A tireless champion for the arts in education, Philadelphia Assistant Superintendent Dennis W. Creedon draws on nearly 30 years of working in or partnering with schools in Philadelphia to make the arts part of a well-rounded education for all of the city’s 131,000 students.
As a senior administrative leader in the district’s central office, Creedon, who began his education career as a theatre teacher in 1987, combines his understanding of research into the nature and value of arts learning with creative approaches to tapping Philadelphia’s rich array of cultural institutions to weather the latest budget reductions. Since 2008, Philadelphia schools are required to have art or music offerings and a commitment to every student having at least one arts lesson weekly. The policy, which Creedon was instrumental in developing, appeared to be in jeopardy last year as the district faced a $304 million budget deficit.
In a recent Education Week profile of Creedon, the conductor of the All-City High School Orchestra, Don S. Liuzzi, draws on the meteorological metaphor to explain the school leader’s importance. “The ship was sinking,” he said, describing the district’s most recent round of budget reductions that threatened the jobs of nearly 4,000 teachers. And while some arts specialist positions were lost, the arts education ship is still afloat, according to Liuzzi, because the district’s top arts education advocate is “a very persuasive and avid supporter of the arts.”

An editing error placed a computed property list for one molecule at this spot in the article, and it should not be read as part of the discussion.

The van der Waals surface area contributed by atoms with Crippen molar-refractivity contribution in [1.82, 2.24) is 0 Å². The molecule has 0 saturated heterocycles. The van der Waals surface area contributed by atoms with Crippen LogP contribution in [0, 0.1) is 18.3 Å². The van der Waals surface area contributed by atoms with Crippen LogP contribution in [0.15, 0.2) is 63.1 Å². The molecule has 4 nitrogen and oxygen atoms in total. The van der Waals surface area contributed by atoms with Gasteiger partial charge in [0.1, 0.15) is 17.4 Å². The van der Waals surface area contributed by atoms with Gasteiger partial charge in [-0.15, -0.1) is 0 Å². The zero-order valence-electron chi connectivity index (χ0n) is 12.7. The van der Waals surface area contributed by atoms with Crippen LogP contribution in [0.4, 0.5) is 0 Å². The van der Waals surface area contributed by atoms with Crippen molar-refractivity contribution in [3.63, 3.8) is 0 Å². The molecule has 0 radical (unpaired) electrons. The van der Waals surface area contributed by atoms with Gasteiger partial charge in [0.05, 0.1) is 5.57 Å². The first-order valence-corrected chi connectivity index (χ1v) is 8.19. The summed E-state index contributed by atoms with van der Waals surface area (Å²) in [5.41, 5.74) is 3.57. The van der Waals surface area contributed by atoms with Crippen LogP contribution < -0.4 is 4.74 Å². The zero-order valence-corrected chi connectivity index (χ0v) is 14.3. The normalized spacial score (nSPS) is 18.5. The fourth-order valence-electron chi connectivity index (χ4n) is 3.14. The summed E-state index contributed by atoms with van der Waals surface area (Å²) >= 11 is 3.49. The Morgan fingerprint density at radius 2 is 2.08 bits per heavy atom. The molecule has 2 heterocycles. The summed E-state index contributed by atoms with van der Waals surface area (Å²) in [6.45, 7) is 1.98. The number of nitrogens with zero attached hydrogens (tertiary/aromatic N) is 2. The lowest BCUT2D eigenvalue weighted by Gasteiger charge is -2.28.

As Philadelphia’s deputy chief in the office of academic support and enrichment from 2002 to 2012, Creedon was instrumental in bringing two Arts in Education Model Development and Dissemination (AEMDD) grants to the city. Arts Bridges: Building Literacy Through an Integrated Arts Collaborative Model, resulted in a professional development model that combined teacher-identified literacy goals with matched sets of arts and literacy skills. A more recent AEMDD-funded project, Arts Link, is focusing on effective ways to integrate the arts with math and science and involving more than 90 arts organizations, schools, and universities. Click here to read an OII home page blog from last August about both of these AEMDD projects.
Doug Herbert is a special assistant in the Office of Innovation and Improvement and editor of OII’s home page.
I am so happy that we have Assistant Superintendent Dennis W. Creedon and he gets the connection with art and development. I attend Henry C. Lea Elementary School and was introduced to the arts via music class. I really loved going to those classes, i remember lining up to go to music and learning to play different instruments, those memories may be some of the best memories of my educational exposure!! Great Job Assistant Superintendent Dennis W. Creedon!!
Parent and Community Advocate